Photo: Harvey Beery
The first Saturday in May has been established as World Labyrinth Day, a global day of celebration of the labyrinth. Falling on May 2 this year, enthusiasts around the globe are invited to "Walk as One at 1" by walking a labyrinth at 1:00 p.m. in local time zones, creating a wave of wellbeing flowing around the world.
A labyrinth has a single (unicursal) path that is walked in order to enhance physical, psychological, or spiritual wellbeing. The American Cancer Society states that walking labyrinths "may be helpful as a complementary method to decrease stress and create a state of relaxation."
Labyrinths differ in design from mazes, and are nearly opposite in function.
Hedge maze, St. Louis Botanical Gardens. Photo: Wiki/public domain.
A maze has many paths to choose from, some are dead ends, and generally only one path leads to the goal. Making one's way through a maze is a competitive game engaging logic and analytical processes, and is focused on achieving a particular outcome. Because it is a game of skill, a maze usually has walls designed to obscure the view of the correct path.
There are some mazes that have been cut out of cornfields. These are, of course, the Amazing Maize Mazes! (http://www.americanmaze.com/)
In the right brain-left brain model, walking a maze is a left-brain experience.
Lanser Labyrinth, Cave Creek, AZ. www.lanserlabyrinths.com
A labyrinth is unicursal (having only one path), so there are no choices to be made. Therefore, there is no need for walls or hedges to obscure the view, and most labyrinths are flat, or relatively so. Walking the labyrinth is not done to achieve a goal, but in order to have the experience. This type of journey engages the right brain, and is often characterized by right-brain experiences such as contentment, a meditative mood, or a creative, joyful and/or altered state.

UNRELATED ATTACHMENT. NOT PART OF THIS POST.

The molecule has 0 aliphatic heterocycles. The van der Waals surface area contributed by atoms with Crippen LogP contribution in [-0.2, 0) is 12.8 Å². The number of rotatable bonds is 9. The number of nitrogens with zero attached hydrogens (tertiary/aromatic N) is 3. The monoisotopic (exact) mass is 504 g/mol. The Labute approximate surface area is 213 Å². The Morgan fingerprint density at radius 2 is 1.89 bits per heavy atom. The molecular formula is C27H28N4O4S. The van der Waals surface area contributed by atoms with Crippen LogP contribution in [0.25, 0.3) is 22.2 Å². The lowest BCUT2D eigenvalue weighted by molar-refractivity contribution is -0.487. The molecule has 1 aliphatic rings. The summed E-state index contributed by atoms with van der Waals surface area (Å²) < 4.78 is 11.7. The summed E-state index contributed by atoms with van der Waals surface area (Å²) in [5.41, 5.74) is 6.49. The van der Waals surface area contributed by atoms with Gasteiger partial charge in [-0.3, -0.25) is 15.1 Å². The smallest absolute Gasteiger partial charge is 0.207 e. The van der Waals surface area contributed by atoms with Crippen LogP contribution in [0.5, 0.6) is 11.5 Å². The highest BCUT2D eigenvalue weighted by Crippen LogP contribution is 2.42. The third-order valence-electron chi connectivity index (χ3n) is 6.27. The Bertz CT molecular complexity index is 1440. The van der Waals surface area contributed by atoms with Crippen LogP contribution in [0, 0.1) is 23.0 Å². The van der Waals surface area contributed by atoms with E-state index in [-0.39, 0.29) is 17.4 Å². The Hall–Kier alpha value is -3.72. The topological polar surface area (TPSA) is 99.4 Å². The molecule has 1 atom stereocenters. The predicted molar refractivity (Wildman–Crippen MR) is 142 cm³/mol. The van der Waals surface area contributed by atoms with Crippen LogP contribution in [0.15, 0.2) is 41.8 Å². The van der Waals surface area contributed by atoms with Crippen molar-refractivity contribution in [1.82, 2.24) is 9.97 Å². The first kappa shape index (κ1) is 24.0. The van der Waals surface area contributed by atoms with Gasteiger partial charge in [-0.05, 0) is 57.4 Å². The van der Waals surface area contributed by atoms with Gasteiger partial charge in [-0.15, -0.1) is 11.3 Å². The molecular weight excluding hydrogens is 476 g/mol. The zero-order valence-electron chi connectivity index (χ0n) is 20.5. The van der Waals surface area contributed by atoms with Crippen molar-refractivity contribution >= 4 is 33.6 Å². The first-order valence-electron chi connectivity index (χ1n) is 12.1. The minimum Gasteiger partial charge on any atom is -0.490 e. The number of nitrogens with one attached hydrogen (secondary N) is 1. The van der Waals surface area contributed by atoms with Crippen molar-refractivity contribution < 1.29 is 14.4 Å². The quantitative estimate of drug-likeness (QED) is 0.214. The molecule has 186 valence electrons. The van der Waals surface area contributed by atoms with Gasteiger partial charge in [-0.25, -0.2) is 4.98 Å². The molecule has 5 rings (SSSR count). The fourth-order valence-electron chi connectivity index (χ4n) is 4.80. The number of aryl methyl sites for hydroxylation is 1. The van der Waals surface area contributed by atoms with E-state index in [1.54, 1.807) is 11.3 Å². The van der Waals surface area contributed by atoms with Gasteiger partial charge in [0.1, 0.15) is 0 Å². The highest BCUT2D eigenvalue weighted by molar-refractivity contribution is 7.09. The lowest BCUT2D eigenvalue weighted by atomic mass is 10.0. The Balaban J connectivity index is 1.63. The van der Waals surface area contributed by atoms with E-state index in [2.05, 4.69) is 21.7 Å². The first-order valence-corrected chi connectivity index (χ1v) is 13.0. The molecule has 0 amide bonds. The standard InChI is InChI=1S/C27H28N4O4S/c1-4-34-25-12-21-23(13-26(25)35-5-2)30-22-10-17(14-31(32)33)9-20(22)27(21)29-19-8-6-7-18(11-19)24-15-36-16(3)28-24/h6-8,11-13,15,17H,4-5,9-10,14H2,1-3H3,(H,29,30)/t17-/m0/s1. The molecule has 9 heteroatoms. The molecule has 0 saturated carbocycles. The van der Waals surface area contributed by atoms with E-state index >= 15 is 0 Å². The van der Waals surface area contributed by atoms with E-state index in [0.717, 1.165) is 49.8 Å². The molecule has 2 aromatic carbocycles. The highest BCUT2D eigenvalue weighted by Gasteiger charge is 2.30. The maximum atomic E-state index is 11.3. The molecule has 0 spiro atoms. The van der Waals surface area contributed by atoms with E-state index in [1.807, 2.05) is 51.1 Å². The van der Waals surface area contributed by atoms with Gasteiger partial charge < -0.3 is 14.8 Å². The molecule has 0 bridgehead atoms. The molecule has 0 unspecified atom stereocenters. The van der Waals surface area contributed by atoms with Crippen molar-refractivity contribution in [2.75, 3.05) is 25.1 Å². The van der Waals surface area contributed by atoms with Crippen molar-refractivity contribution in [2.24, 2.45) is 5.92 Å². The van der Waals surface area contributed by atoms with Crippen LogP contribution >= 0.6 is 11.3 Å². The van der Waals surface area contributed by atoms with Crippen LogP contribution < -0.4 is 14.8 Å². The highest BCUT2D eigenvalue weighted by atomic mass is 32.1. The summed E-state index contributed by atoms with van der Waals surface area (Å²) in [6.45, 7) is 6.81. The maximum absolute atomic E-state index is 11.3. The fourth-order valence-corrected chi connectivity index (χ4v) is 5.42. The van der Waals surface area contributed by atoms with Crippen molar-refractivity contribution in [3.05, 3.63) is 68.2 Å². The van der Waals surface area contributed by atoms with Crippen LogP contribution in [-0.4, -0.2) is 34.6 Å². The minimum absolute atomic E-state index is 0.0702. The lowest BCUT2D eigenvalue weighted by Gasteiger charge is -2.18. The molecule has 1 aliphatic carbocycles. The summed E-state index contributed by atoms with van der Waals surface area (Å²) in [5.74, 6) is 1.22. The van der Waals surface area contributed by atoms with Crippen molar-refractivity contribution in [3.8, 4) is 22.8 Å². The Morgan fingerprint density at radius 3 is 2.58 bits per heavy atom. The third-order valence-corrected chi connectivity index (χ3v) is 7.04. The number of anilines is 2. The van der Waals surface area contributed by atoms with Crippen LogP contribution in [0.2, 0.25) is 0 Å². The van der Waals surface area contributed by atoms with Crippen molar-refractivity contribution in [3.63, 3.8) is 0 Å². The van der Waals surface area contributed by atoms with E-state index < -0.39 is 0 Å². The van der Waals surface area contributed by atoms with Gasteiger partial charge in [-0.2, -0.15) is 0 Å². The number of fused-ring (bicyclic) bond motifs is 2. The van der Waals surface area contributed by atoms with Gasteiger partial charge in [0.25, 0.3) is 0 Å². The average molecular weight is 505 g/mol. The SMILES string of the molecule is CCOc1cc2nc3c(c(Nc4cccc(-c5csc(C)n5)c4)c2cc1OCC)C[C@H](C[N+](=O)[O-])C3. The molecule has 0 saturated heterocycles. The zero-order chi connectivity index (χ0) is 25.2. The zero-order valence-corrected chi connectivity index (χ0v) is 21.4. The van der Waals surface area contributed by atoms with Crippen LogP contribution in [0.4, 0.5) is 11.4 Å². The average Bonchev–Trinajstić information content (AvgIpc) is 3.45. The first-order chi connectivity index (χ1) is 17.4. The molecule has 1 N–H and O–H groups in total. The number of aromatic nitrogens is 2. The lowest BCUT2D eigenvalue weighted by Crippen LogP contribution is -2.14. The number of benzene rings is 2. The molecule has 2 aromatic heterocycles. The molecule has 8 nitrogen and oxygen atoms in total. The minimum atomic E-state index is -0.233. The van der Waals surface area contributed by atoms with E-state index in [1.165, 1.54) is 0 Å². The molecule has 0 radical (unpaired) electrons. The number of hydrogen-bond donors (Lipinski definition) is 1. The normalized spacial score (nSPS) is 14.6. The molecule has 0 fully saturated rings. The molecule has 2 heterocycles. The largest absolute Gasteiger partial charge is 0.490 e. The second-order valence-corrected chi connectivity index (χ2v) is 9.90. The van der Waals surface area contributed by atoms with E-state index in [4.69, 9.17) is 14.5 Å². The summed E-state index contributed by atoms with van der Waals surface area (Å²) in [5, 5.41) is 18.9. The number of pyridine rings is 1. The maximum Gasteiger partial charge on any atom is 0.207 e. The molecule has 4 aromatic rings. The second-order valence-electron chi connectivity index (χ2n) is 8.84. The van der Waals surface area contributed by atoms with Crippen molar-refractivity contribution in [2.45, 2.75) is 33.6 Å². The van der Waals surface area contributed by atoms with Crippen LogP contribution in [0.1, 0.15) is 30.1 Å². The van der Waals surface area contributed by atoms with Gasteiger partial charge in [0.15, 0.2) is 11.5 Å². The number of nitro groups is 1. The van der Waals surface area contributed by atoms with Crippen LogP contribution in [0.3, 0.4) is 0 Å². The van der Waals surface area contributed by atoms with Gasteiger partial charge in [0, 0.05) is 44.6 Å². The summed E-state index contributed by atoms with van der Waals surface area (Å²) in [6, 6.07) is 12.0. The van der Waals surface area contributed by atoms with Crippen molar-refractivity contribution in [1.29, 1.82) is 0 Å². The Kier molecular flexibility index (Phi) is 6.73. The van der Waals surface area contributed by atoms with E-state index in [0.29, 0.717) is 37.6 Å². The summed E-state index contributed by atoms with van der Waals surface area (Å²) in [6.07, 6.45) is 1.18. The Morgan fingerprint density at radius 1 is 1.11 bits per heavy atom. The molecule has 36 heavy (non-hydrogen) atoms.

The circular rings are called "circuits," and labyrinths may have three or more circuits.
Paxworks' award-winning labyrinth at Fatima Retreat House, Indianapolis
Some people walk the labyrinth slowly, some have crawled it on hands and knees, and others even dance their way through it.
"Research studies conducted in a variety of settings has consistently shown that walking a labyrinth reduces stress. In fact, over the past few years, this has been the most commonly researched topic related to the so-called "labyrinth effect,'" says John W. Rhodes, Ph.D. Chair, Research Committee, The Labyrinth Society (TLS).
TLS is one of the leading groups responsible for promoting the international labyrinth movement. (http://www.labyrinthsociety.org).